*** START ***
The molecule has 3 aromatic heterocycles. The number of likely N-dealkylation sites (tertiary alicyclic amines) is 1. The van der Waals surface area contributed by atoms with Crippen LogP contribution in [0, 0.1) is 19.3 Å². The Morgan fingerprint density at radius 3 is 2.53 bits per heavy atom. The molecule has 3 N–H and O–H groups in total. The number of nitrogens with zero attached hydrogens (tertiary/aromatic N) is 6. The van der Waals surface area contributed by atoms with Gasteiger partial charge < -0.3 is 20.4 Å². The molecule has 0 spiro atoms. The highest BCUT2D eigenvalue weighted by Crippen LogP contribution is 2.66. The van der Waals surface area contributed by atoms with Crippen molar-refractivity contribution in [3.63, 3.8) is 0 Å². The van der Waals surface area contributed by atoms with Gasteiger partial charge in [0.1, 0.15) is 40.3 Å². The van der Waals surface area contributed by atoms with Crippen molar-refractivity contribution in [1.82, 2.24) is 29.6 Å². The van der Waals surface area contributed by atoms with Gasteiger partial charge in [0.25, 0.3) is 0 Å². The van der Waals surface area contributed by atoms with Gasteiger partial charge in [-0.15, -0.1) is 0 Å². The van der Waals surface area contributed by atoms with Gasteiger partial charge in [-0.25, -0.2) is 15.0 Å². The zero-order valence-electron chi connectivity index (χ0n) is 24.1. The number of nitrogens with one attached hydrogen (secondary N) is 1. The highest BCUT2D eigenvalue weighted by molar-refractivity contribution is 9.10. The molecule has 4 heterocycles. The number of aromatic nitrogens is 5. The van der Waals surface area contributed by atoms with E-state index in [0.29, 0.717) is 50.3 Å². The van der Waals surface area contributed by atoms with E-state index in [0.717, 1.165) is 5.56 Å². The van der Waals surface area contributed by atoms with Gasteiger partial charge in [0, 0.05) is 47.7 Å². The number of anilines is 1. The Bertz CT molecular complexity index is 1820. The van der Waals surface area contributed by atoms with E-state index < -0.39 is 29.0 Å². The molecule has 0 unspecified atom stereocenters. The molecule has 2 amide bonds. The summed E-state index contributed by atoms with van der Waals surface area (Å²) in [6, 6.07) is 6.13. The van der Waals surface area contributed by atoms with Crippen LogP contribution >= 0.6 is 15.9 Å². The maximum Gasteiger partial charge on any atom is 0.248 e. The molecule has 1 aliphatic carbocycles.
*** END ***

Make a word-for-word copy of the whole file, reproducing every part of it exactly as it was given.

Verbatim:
The molecule has 3 aromatic heterocycles. The number of likely N-dealkylation sites (tertiary alicyclic amines) is 1. The van der Waals surface area contributed by atoms with Crippen LogP contribution in [0, 0.1) is 19.3 Å². The Morgan fingerprint density at radius 3 is 2.53 bits per heavy atom. The molecule has 3 N–H and O–H groups in total. The number of nitrogens with zero attached hydrogens (tertiary/aromatic N) is 6. The van der Waals surface area contributed by atoms with Gasteiger partial charge < -0.3 is 20.4 Å². The molecule has 0 spiro atoms. The highest BCUT2D eigenvalue weighted by Crippen LogP contribution is 2.66. The van der Waals surface area contributed by atoms with Crippen molar-refractivity contribution in [3.63, 3.8) is 0 Å². The van der Waals surface area contributed by atoms with Gasteiger partial charge in [0.1, 0.15) is 40.3 Å². The van der Waals surface area contributed by atoms with Crippen molar-refractivity contribution in [1.82, 2.24) is 29.6 Å². The van der Waals surface area contributed by atoms with Gasteiger partial charge in [0.25, 0.3) is 0 Å². The van der Waals surface area contributed by atoms with Gasteiger partial charge in [-0.15, -0.1) is 0 Å². The van der Waals surface area contributed by atoms with Gasteiger partial charge in [-0.25, -0.2) is 15.0 Å². The zero-order valence-electron chi connectivity index (χ0n) is 24.1. The number of nitrogens with one attached hydrogen (secondary N) is 1. The highest BCUT2D eigenvalue weighted by molar-refractivity contribution is 9.10. The molecule has 4 heterocycles. The number of aromatic nitrogens is 5. The van der Waals surface area contributed by atoms with E-state index in [0.29, 0.717) is 50.3 Å². The van der Waals surface area contributed by atoms with E-state index in [0.717, 1.165) is 5.56 Å². The van der Waals surface area contributed by atoms with Gasteiger partial charge in [0, 0.05) is 47.7 Å². The number of anilines is 1. The Bertz CT molecular complexity index is 1820. The van der Waals surface area contributed by atoms with E-state index < -0.39 is 29.0 Å². The molecule has 0 unspecified atom stereocenters. The molecule has 2 amide bonds. The summed E-state index contributed by atoms with van der Waals surface area (Å²) in [6, 6.07) is 6.13. The van der Waals surface area contributed by atoms with Crippen LogP contribution >= 0.6 is 15.9 Å². The maximum Gasteiger partial charge on any atom is 0.248 e. The molecule has 1 aliphatic carbocycles.